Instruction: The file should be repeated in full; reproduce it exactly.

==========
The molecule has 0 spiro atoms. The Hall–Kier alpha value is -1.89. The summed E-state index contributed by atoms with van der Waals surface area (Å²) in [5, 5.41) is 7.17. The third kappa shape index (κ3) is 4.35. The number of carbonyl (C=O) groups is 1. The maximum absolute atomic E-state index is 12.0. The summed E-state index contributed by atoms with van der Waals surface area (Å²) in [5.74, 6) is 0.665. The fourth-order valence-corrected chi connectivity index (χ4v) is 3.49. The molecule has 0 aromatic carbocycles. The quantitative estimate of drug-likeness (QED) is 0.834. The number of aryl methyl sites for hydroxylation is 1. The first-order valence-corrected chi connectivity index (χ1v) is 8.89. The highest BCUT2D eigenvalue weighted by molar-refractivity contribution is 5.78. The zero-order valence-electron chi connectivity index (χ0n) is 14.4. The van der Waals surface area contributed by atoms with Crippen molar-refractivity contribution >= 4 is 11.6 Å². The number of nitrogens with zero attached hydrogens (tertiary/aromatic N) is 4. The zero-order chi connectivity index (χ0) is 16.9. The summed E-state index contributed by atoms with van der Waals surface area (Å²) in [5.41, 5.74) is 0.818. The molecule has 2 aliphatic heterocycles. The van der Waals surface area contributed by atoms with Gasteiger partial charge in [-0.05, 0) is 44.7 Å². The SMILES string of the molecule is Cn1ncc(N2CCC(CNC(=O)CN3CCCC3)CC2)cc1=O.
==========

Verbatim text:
The molecule has 0 spiro atoms. The Hall–Kier alpha value is -1.89. The summed E-state index contributed by atoms with van der Waals surface area (Å²) in [5, 5.41) is 7.17. The third kappa shape index (κ3) is 4.35. The number of carbonyl (C=O) groups is 1. The maximum absolute atomic E-state index is 12.0. The summed E-state index contributed by atoms with van der Waals surface area (Å²) in [5.74, 6) is 0.665. The fourth-order valence-corrected chi connectivity index (χ4v) is 3.49. The molecule has 0 aromatic carbocycles. The quantitative estimate of drug-likeness (QED) is 0.834. The number of aryl methyl sites for hydroxylation is 1. The first-order valence-corrected chi connectivity index (χ1v) is 8.89. The highest BCUT2D eigenvalue weighted by molar-refractivity contribution is 5.78. The zero-order valence-electron chi connectivity index (χ0n) is 14.4. The van der Waals surface area contributed by atoms with Crippen molar-refractivity contribution >= 4 is 11.6 Å². The number of nitrogens with zero attached hydrogens (tertiary/aromatic N) is 4. The zero-order chi connectivity index (χ0) is 16.9. The summed E-state index contributed by atoms with van der Waals surface area (Å²) in [5.41, 5.74) is 0.818. The molecule has 2 aliphatic heterocycles. The van der Waals surface area contributed by atoms with Gasteiger partial charge in [-0.05, 0) is 44.7 Å². The SMILES string of the molecule is Cn1ncc(N2CCC(CNC(=O)CN3CCCC3)CC2)cc1=O.